# Vis 2008 Papers: Continuous Scatterplots

The list of accepted papers for Vis 2008 has been out for a while now, but I only now have time to talk a little bit about some of the papers I read. I’ll start with Bachthaler and Weiskopf’s Continuous Scatterplots, a really cool paper that tackles a problem we also have been looking at for a while now.

The problem setting is as follows: in visualization, we are typically interested in computing the joint histogram of a dataset. If you think of a simple dataset as a mapping $R^d \to R^k$, where k is the number of features, then what we want to visualize is a histogram where we pick two of the dimensions of the data space R^k and look at the joint distribution. This is the well-known scatterplot. Scatterplots work pretty well for sparse data, but for a dense sampling of volume data, they tend to look like that.

What Bachthaler and Weiskopf noticed is that we should not sample the data at all: we can compute a continuous function $R^2 \to R$ that is the limit of dense sampling. Even better, they show that the function can be computed with a traditional scivis technique: projected tetrahedra with an emission-only additive optical model. This means it can be very quicklycomputed on a GPU. The result looks much, much better.

Their main mathematical result is the need to carefully compute the tetrahedron density in PT: if the values in data space are close together, the tetrahedron should be “dense”, because, intuitively, there’s a lot of domain space packed into a small part of the data space (ie, a comparatively large part of $R^n$ in it). Their argument involves mass conservation and changes of densities in mappings between these different spaces. This turns out to be essentially the same argument that we make in our own paper, but we have a totally different application. It’s somewhat surprising that the same idea pops up for these two different places (and that it had not been previously noticed in the literature). I think it’s because this density change problem only happens in mappings between continuous spaces: it’s one of those tricky places where probability density functions are fundamentally different from probability mass functions (unless you’re a measure theorist and thinks of pmf’s as Dirac deltas).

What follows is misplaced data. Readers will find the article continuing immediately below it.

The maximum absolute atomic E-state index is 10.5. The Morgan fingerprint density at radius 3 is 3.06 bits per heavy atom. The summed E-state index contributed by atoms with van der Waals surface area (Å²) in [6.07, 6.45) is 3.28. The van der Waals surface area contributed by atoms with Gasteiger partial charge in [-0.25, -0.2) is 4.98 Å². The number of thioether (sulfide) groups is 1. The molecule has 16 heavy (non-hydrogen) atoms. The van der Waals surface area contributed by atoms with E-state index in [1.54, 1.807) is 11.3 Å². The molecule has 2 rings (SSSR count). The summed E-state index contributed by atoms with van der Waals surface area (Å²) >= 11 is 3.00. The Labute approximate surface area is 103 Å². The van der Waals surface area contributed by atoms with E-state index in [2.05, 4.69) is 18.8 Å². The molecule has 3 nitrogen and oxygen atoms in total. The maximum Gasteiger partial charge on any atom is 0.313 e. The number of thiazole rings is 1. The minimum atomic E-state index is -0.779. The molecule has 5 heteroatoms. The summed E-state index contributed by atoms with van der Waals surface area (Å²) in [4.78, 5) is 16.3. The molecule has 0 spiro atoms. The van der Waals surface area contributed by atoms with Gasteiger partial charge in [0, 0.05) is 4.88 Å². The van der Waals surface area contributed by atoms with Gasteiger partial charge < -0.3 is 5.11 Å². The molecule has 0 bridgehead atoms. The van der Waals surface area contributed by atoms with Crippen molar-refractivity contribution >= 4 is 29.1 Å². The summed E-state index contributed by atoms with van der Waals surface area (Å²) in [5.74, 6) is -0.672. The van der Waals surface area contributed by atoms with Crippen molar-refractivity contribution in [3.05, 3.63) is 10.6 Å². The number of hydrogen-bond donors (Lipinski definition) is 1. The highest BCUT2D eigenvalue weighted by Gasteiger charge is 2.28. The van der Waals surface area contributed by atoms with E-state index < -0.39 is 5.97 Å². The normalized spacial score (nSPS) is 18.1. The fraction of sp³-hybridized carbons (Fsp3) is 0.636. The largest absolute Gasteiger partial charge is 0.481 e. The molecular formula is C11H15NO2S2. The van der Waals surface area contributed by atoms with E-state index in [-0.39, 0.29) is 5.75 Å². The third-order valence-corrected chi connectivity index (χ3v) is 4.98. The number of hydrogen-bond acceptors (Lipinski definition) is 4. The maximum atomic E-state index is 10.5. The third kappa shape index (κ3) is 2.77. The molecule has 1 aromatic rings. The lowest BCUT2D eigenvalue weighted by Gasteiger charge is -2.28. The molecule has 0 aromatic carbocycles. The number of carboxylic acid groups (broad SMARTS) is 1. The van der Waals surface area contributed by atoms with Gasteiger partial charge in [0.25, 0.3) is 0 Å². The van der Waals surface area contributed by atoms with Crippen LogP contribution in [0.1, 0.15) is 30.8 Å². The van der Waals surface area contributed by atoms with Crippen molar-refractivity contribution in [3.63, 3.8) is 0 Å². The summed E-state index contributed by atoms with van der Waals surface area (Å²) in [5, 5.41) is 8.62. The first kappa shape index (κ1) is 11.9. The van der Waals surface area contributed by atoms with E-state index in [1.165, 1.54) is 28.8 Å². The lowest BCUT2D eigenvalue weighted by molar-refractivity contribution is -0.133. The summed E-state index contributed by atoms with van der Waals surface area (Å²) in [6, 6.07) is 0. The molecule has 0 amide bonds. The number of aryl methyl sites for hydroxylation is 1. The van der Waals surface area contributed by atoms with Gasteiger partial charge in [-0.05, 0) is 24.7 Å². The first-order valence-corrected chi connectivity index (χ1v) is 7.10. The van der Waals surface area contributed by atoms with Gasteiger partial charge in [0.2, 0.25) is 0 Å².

I also think it’s kind of unfortunate that Bachthaler and Weiskopf’s paper ended up at the “Information Visualization” section (kind of like our paper from last year at the “Navigating in Parameter Space” section). However, having a “Information Visualization” section in the Visualization conference, to me, is just evidence for the silliness about the Vis and InfoVis dichotomy. Why is it there in the first place? Aren’t our shared interests stronger than our differences? And what are our differences, really?